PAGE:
2/4/15: Grown in Love

I’m fifteen. I’ve been in two relationships in my life. Who am I to start writing about the nature of love?

Perhaps I don’t have all the experience in the world, but I have done my research. And the truth is, no one knows exactly what the true nature of love is; there’s no one-size-fits-all definition of love, as it comes in so many forms. There is love towards a child, love towards a spouse, love for God, love for humanity, and love of the Earth. Throughout human history, I’m sure nearly everything, every idea, has been loved.

I’m here to use a second-hand definition of love which I’ve come to believe is true. This idea of love focuses on human love, between two people, and I believe that’s the ultimate type (above loving nature or pets or things). I read the Road Less Traveled about a year ago, and ever since my view of love has been forever changed.Β The definition of love is longer in the book, but what I drew from it is this: Love is about growth.

So what do I mean by that? Growth? What kind of growth? Love, in essence, is about helping you and your partner grow spiritually and emotionally. It’s about recognizing when your partner needs you in order to grow, and helping them by providing support, advice, and someone to talk to. When you yourself are in a dark place from which you need to grow, it is also your partner’s responsibility to reciprocate.

As social creatures with deep capacity for connection, we can only grow so much on our own. In order to achieve our full potential as a member of a human society, we must have another to help us grow as one person in a world of people.

The beauty of love is its symbiotic nature. What we give, we ideally receive. And we want to give ourselves to our partners in order to fuel our love. What we give, however, must be decided based on growth. I must give my partner extra love when they are suffering from loss, but I must not coddle them when they need to learn to overcome their challenges. We must do what is best for our partner on their own spiritual path to growth, whether that means giving them space or giving them more concrete affirmation.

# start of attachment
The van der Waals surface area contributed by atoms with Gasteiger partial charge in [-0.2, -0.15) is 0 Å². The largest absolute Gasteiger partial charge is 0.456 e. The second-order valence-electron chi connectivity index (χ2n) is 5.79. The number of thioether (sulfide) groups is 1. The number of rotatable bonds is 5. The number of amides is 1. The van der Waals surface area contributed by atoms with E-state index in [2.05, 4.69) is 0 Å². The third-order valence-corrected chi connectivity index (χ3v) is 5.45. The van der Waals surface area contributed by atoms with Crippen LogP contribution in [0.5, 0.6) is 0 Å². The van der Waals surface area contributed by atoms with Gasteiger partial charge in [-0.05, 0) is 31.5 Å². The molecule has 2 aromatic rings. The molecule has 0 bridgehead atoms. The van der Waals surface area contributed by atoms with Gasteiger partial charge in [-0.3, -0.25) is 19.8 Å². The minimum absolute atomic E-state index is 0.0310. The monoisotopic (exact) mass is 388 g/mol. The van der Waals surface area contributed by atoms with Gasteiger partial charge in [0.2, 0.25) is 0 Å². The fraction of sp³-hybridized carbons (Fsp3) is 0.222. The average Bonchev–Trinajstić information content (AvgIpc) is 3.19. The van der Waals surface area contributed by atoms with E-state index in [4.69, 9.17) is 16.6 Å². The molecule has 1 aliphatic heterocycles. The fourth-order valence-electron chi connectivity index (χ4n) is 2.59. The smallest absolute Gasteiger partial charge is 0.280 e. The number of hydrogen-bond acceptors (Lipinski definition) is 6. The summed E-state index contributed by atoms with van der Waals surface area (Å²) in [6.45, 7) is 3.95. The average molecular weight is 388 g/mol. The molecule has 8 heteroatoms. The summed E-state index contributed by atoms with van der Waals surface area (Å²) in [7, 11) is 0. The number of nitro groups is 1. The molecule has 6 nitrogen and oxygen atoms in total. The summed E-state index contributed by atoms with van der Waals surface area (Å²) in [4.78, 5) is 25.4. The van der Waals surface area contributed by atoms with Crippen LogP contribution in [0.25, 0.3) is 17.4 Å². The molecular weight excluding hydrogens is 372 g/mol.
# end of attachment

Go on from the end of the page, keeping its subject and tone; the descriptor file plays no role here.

Love is an action, not a feeling. Love is the will to help another grow, and to help oneself grow within the relationship.

So this brings me to my next point: when is it time to let go of a relationship? In the fall, I was approaching the year and a quarter mark with my boyfriend. We had maintained a wonderful relationship for the first year, but things began to fall apart as we passed our first anniversary. I couldn’t understand why; neither of us had undergone any huge changes in behavior, and we hadn’t fought. I just didn’t feel the love anymore in our relationship, and I was so frustrated that I didn’t know why.

Eventually, after a lot of time reflecting, I realized that we weren’t helping each other grow anymore. He had help me grow by leaps and bounds in the first year, but the two of us could only grow together up to that point- we were not suited for helping each other on our spiritual journeys anymore. So I left, and am now in a different relationship where I am growing further and in new and more complicated ways.

This is not to say that married people or adults should discard their relationships the minute they feel that they aren’t growing to their full potential anymore. If this were true, I fear divorce would be almost inevitable. At my age, it’s normal to move on and experiment with dating different people, but once you settle down it’s not so simple. Once you’ve committed, you’ve committed.

Growth can be rekindled. We all enter periods of spiritual stagnation, and that’s okay. We can’t all be growing with each other at any moment. In order to fix a stagnant relationship, it’s most important to refocus your lens on what love is to you. What do you want from your partner on your own journey, and what do they need from you? We often take love to be a feeling that comes fiercely at first and then fades. But that’s not true love; that’s the feeling of falling in love, which sadly can’t last. We must truly talk to our partners about where we want to go spiritually and emotionally in our lives, and figure out how to help each other grow. That is how we love each other. And we should want to help each other grow, because that is what we should mean when we say “I love you”.

Hopefully I will continue to grow from love. I try to evaluate my relationships on the basis of growth, and whether I’m willing and able to help my partner grow anymore. Thankfully, if there is a will, there is a way. Love is work. So long as you want to put in the work that love requires, it can flourish.